I am writing on the day some millions of women and men marched for dignity around the world. I was so deeply proud of my many friends marching in Washington, Boston, LA, Phoenix, Austin, Sydney, San Francisco, London.

It was by their accounts peaceful and respectful. Some people have asked, what is the point? What difference will a march make?

Marches as peaceful protests have changed the course of history. Think Gandhi, Martin Luther King Jnr. Unity and solidarity, and the refusal to stay silent and passive can be expressed by people coming together. We can use our collective impulse to march as a launch pad for inspired action, and I believe many people who did march will go to the next step of action.

I have realised this week that good needs to be fought for every single day. Every single moment of every day we get to make a choice. The choice of integrity, truth, courage, heart, kindness,  love…or the choice of lies, silence, cruelty, violence, greed, deception, betrayal.

As I was listening to the remarkable book The Blue Sweater, by Jacqueline Novogratz, Founder of Acumen Fund, as she talks about her work in Rwanda before the genocide, building a Microfinance bank for poor women, and how one of the founders of this bank was the Minster of Justice during the genocide and actively encouraged men to kill women and children in their thousands (800,000 killed in total), I realised evil is a breath away from all of us. And it comes in any gender and colour. This women shifted from serving women in poverty, to actively encouraging genocide. I wonder how people can make that seemingly massive jump.

The remarkable Hannah Arendt, in her essay, Eichmann in Jerusalem, wrote of little atrocities. Minor transgressions that we either perpetrate, or step over. In both cases we collude to enable the perpetration to increase in mass. The next day, just that little bit easier to enact another little atrocity on another. Or for the perpetrated to accept the next order of perpetration that has been enacted on them. Until we have outright evil being delivered, or being received.

“The sad truth is that most evil is done by people who never make up their minds to be good or evil.” Hannah Arendt

Good needs to be fought for every single day. In the silent spaces within us. And in our acceptance or not of others treatment of us.

We women have stayed silent for too long. We have said yes to lower pay, to having it be OK to be touched. (I was 11 years old when a family friend stuck his tongue down my throat and tried to touch my breasts, right in front of my parents, who had no idea. And this is normal for women. Not the exception. The norm. I knew it was wrong and revolted me. But I didn’t know what to do. So I stayed silent.) To being ignored, for being ridiculed for when we have a powerful voice and ridiculed for when we have no voice. To have men make decisions about our body and reproductive rights.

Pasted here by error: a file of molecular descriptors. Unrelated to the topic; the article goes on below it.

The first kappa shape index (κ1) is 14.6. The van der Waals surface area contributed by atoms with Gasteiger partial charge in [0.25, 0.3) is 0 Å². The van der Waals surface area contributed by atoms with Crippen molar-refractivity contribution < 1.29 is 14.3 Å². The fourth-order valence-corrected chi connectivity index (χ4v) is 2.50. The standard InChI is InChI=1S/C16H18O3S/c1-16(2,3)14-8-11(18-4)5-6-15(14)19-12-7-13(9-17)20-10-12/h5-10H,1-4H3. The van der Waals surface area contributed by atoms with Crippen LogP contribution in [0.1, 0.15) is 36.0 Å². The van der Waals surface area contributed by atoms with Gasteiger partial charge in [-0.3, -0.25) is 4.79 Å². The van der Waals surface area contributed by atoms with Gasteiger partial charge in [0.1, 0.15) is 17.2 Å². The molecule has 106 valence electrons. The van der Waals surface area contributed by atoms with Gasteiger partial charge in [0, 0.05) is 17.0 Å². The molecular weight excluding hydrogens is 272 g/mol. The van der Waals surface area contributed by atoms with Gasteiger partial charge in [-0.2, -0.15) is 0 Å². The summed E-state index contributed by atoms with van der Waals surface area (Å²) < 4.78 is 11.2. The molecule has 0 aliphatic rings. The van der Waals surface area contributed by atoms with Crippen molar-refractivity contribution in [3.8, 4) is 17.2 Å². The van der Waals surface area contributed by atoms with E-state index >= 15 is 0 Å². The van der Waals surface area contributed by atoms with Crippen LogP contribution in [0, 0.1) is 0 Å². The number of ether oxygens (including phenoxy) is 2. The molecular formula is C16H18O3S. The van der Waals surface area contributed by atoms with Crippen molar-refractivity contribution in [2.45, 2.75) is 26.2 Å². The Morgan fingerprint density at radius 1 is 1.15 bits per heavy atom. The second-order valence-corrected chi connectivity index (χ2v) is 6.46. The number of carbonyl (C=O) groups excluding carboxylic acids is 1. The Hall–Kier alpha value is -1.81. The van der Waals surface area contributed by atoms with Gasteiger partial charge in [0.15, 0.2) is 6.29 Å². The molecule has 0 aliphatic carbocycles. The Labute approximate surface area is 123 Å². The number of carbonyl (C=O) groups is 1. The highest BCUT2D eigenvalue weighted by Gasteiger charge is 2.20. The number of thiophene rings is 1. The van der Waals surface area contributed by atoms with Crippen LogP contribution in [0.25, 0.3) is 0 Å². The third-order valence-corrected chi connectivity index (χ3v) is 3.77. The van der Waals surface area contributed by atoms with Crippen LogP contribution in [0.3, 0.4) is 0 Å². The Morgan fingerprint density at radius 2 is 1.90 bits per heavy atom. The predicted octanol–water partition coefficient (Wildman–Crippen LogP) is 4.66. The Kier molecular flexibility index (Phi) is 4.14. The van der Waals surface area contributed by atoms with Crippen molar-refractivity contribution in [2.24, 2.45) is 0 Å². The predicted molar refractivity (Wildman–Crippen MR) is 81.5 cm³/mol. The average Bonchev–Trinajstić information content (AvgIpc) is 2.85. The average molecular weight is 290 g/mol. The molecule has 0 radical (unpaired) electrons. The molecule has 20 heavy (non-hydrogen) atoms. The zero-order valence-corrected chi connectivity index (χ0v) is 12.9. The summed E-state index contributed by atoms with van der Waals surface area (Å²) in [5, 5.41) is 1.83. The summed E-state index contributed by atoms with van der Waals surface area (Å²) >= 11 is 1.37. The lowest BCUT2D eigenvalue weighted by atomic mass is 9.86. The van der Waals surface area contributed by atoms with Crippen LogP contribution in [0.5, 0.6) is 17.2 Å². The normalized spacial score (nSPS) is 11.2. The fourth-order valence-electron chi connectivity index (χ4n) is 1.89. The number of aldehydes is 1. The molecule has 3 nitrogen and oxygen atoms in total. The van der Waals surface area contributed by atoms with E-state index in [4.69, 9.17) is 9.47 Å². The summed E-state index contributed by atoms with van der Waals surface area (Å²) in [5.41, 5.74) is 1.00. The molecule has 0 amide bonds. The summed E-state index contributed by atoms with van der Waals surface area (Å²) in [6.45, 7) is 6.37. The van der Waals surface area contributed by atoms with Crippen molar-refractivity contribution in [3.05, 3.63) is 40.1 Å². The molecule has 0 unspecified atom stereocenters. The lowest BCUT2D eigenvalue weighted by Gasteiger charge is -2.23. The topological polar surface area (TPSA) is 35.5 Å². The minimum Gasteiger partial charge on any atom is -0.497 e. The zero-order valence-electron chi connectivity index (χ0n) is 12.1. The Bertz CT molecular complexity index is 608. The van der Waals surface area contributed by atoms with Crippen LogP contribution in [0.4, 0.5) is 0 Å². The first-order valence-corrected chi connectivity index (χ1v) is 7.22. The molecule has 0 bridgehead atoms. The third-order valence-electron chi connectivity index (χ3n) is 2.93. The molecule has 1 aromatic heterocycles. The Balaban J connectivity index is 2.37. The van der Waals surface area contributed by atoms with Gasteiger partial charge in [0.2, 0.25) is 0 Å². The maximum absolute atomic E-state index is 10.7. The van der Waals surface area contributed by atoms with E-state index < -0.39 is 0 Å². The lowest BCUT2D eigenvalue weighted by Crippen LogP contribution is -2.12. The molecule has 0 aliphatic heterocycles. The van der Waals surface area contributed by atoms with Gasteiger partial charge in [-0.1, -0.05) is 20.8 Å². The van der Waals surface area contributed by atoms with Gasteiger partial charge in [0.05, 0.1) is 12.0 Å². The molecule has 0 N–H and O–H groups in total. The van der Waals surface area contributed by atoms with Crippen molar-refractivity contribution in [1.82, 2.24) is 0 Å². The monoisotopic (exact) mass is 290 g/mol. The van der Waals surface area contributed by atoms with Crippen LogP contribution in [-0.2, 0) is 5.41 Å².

I was chatting with Catherine McGregor, a wonderful transgender women who had a sex change when she was 55 following an exceptional career as a senior leader in Australia’s Army. As a man, she was used to being listened to.

I asked her this question. “If you now go into meetings and no one in the meeting has your back story (as in know one knew she was a male in a previous time), have you noticed any difference in how you are treated?” “Yes,” she said. “They offer me tea, and other courtesies, and then when I have something to say, I am more often than not, ignored. I have to repeat myself. Say it louder. But even that doesn’t work. It is like I don’t exist.”

I know that experience. I know the experience of being told I am a bitch because I have a strong opinion and because I do not suffer fools. Most women know this. And yes, most of us have enabled the perpetrator to get away with little atrocities.

What I witnessed with the Womens March was a turn in the tide. Brought out by the ridiculous misogynist new President. If it takes DT to be in the White House to bring about women around the world rising up, then we can thank DT. Seriously thank him. As in a deep bow of thanks.

It has always been the way, out of the darkness there is eventually light. Each day we get a dawn. This day, this dawn, we get to choose again.

Am I brave enough to commit myself to integrity? To truth? To love? To speaking up? To acting as a citizen? To bring democracy to life? (for democracy is an act, not something to watch) To not be a bystander?  To not be a finger pointer on the sidelines? To get into the fray? All in? And if so, what can I do?

This was the impulse behind me starting Big Blue Sky. How can I provide a platform for citizens to come together to act together for the future well being of their entire community? We are still trying to figure it out.

The first thing to know, with clear certainty, is that no one voice is too small, no one act is too little. And that when we come together, peacefully, we can move the world in time.

This is what it means to be in service to humanity. To every day choose integrity. Justice. Kindness. Love. To every day choose…to live, breath and fight for good.

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